The effectiveness and success of the board is innately dependent upon civic involvement and community participation. We can then measure this effectiveness by following proposals through the proposal processes, seeing if they’re supported or not, and keeping tabs on the public’s opinions via polls and communication. Without the voice of the people, the council members are simply pushing their own agendas which isn’t representative of their district. The voices of the public are the backbone of civic structures, and without them, the board can’t fulfill their given duty. As illustrated at the city council meeting, the protestors were knowledgeable about the ordinance and its existence, actively pursuing a change in the proposed policy, and expressing a passion for the people affected by the ordinance. Even though the protestors were angered by the ordinance, it was a positive display of an effective dialogue between community members and council members.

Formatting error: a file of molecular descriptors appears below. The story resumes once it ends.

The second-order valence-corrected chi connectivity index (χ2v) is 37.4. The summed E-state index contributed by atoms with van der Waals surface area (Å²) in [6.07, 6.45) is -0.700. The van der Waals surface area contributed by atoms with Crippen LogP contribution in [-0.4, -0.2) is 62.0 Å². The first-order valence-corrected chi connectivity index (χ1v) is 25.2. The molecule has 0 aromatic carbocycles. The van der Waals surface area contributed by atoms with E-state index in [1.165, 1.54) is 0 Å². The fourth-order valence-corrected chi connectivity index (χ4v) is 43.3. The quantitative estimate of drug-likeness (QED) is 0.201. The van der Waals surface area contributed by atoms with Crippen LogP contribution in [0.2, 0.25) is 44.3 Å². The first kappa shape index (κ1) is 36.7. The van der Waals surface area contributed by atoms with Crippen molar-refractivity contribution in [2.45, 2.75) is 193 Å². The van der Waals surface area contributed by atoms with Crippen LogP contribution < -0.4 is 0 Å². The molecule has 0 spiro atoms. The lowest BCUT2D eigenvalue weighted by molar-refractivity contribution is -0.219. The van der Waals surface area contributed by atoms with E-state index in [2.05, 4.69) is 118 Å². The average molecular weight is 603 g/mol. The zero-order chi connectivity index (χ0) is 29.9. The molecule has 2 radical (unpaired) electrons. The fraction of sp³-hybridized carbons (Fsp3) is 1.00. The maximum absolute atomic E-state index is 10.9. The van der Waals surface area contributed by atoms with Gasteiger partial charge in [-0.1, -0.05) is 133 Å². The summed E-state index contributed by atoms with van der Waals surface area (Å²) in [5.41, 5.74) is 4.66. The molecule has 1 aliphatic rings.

In turn, we see an influence on policy and decision making processes at the local level and beyond. Once local governments enact the policies discussed at city councils, state level governments begin to take notice. Causes that the general public care about begin to gain more legitimacy as they work their way through the levels of government. Thus, city council acts as an intermediary between the community and local government. For example, at the city council meeting, a proclamation was proposed to recognize April as Census Awareness Month; this is one example of an issue starting in one area of government and trickling into others. As we saw at the Complete Count Commission, there is now a state and local push for counting everyone once, only once, and in the right place. In this way, the city council proves effective in policy and decision making.